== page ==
“The quality of talent that we require is not uniform in this country, let’s face this. While talent exists, local conditions are such that business may be there but the talent may not be moving. We, therefore, do not promise any clients to whom we cannot deliver. While moving to relatively smaller markets which may have business, we will weigh all the pros and cons and only then expand,” he said.

Asked if they have a specific team placed for data, technology space, Sharma replied, “Yes, a specialised team for data is already in place. On technology, particularly the Ad Tech part, we have a diverse talent coming in from different industries.” He also confirmed that many of these services would be value added services and in many cases would come from a different pricing structure. For different matured clients who understand the services fully, it would be structured differently. But in most cases they would be additional services coming at different prices. 

On being queried about the tools that would be used for planning and purchase, he informed, “The first biggest tool will be Momentum for research. Inside it, there will be sub tools that will be developed. For instance, some tools will be helpful in selections of touch points, some will help us select the media and some that will help us in optimising multiple media and schedule the media. We already have a suite of tools and some will be integrated. Some best-of-class tools are already available to us which will be integrated.”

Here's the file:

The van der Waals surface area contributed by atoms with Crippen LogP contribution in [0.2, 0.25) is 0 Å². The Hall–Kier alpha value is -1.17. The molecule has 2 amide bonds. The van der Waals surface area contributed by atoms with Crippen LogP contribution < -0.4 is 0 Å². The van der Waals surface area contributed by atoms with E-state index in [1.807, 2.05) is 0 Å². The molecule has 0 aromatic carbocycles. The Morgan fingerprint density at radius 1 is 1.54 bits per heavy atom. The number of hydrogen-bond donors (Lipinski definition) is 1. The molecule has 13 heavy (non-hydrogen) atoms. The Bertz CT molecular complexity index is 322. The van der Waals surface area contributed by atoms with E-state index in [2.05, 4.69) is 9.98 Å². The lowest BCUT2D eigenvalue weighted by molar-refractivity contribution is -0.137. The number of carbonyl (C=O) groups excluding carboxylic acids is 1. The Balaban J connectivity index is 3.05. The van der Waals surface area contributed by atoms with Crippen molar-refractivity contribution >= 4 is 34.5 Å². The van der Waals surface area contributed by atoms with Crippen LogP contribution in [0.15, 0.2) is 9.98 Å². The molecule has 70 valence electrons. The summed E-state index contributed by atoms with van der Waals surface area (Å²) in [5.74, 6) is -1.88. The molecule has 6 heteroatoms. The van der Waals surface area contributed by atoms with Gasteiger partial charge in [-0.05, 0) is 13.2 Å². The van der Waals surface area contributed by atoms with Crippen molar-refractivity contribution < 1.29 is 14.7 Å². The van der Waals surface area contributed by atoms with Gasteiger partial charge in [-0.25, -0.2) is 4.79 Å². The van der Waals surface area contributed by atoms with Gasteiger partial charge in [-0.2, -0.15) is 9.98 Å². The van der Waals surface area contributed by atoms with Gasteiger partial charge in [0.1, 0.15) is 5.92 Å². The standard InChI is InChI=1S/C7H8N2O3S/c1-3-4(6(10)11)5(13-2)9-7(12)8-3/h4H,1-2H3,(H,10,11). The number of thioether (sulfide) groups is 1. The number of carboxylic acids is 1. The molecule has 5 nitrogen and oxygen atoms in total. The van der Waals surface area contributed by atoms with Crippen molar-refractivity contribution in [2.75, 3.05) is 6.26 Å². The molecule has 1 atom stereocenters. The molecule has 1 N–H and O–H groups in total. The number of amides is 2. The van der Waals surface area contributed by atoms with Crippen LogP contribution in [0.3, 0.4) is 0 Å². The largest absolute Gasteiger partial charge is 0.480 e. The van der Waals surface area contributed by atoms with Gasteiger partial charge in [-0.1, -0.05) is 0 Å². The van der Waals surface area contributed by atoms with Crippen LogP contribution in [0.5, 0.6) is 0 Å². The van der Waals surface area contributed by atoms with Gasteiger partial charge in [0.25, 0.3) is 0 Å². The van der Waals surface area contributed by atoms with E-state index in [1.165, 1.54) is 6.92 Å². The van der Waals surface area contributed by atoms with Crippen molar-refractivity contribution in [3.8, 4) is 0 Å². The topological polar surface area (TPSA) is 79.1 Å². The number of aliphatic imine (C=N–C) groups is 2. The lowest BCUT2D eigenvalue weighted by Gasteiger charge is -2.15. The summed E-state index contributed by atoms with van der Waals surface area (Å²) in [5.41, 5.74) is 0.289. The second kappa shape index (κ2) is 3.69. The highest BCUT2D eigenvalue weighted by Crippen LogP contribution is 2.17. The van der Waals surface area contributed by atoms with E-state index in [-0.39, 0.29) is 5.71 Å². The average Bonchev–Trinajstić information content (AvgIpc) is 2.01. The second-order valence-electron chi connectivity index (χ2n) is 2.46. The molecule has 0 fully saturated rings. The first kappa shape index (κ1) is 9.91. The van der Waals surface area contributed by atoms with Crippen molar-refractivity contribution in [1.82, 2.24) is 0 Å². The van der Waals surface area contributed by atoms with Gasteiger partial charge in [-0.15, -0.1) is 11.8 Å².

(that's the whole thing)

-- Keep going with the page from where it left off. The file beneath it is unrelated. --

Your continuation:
“Our tools will be deployed keeping in mind the type of clients and their business needs, and accordingly these tools will work as a value add. We work on the approach that a doctor uses – first diagnose the problem and then prescribe,” he remarked. 

India is a shining example of how to work in collaboration: Kartik Sharma

On whether there would be a special approach towards the new set of clients and in the technology space, Sharma said, “In the technology space, we will be playing an important role of being neutral, more like a consulting job. Our job is to help the client take decisions and telling them how they can wisely use technology and which one to be used. In terms of approaching the clients, we have always been bold, challenging the norms. This is intrinsic to our DNA. It will, however, go up many notches now, providing world-class solutions and making India shine globally.”

Commenting on how the transition has been with two agencies coming together to form one Wavemaker, Sharma remarked, “The transition has been pretty smooth. We first spoke with the clients, who were more than supportive. They understood the value proposition we were bringing to the table and understood the opportunities that the entity would bring in. Secondly, culturally there are similarities in the way the Maxus and MEC teams work. Thirdly, India is a shining example of how to work in collaboration, so it was like the most logical thing to do.” 

Sharma further informed that apart from India in the South-Asian region, Pakistan is an important market with strategic inputs coming in from them. Bangladesh and Sri Lanka are also equally important markets. “They may differ in size, but all are important. Sri Lanka’s growth has been phenomenal in the last two years. These three will be the second most important markets for us after India,” he concluded.